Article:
Funded by the University of Illinois Critical Initiative, 2005-2008.
Richard Sproat, Chilin Shih, Mark Hasegawa-Johnson, Dan Roth, Kay Bock and Brian Ross
This project developed diagnostic tools and methods to aid in the development of spoken second language fluency. Since 9/11, there has been substantial interest in the Defense community and elsewhere in second language learning due to the realization that the United States is lackign in language skills. The building of a center for the development of technological aids to second language learning is therefore highly timely. We believe we can not only improve the teaching of foreign languages, but also develop technology that could have commercial opportunities. The focus on spoken language distinguishes this proposal from existing programs such as the Computer-Aided Language Learning (CALL) program already in existence at UIUC. Because of our emphasis on fluency as the ability to formulate and execute successful speech plans, in either the first or second language, this project is also distinct from existing programs that use automatic speech processing methods to help with accent correction.
What is second language fluency? For that matter, what does it mean to be a fluent speaker in one’s first language? Are these two uses of the word “fluency” related? Anecdotal evidence suggests a connection: those students who perform well at giving impromptu speeches in their own language seem to also perform well in a second language, subject to the limitations of their vocabulary and grammatical knowledge. Likewise, the common wisdom among second language instructors (and students) is that one must be naturally loquacious in order to be hired as a simultaneous translator.
In the early part of the twentieth century, second-language (L2) pedagogical theory emphasized the importance of listening, reading, and imitation. The importance of creative output for second language education has only been widely recognized since the mid-1980s (e.g., Gass and Selinker, 2001). In advanced Chinese language classes at the University of Illinois, co-PI Shih has developed a creative output paradigm based on the extemporaneous public speaking exercises of the Toastmasters. The curriculum centers around impromptu speaking by the students, in two formats, one called the “Variety Show” and the second called the “Debate”, both of which are designed to fit in a 50-minute class. The “Variety Show” incorporates a number of targeted scenarios and is run during most weeks in a semester. In a nutshell, students are asked to perform a speech on a predetermined topic, with minimal chance for preparation. The “Debate” format is run typically twice a semester, once near the middle of the term, and once near the end of the term. The “Debate” format trains students to reflect deeply about a topic and to carry out coherent arguments. So far the curriculum has mostly been evaluated qualitatively, but all measures suggest that the approach is successful.length increases over time, progressing from single words and short phrases in the beginning to complete sentences by the end of month. Their performances near the end of the first year (30 contact hours) show coherent organization, complex sentences, and the ability to use humor. One quantitative measure of success can be reported at this time: the implementation of this program in the 2003-2004 academic year resulted in a doubling of enrollment in third year Chinese for the 2004-2005 academic year.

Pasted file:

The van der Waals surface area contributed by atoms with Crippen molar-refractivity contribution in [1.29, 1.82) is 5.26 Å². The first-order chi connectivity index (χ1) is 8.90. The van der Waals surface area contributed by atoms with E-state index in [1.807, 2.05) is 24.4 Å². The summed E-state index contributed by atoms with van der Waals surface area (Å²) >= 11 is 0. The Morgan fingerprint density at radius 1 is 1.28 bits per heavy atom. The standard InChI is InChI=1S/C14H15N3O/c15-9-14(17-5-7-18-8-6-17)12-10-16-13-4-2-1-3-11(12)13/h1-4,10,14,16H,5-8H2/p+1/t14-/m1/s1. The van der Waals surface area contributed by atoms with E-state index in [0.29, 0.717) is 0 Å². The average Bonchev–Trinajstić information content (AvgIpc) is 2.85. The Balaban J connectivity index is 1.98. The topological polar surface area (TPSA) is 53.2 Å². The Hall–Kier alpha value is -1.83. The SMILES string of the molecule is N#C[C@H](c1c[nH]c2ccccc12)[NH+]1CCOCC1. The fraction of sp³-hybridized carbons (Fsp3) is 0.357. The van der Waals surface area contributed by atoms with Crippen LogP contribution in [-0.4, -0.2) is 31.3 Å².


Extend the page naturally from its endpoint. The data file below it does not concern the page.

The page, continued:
The goal of this research is to develop and test scientific and technological models of second language fluency. In the pursuit of such models, students of Chinese will participate in both controlled psycholinguistic experiments and spontaneous extemporaneous speaking exercises in both their first and second languages. Extemporaneous speech, in both the first and second language, will be rated for subjective perceived fluency by a panel of judges. Statistical analysis will test the degree to which subjective fluency measures can be predicted by (1) psycholinguistic measures of first and second language speech planning fluency, (2) standardized language competence test scores, (3) objective measurements of the phonetic, prosodic, syntactic, and discourse features of speech.
The following datasets were created as part of this research.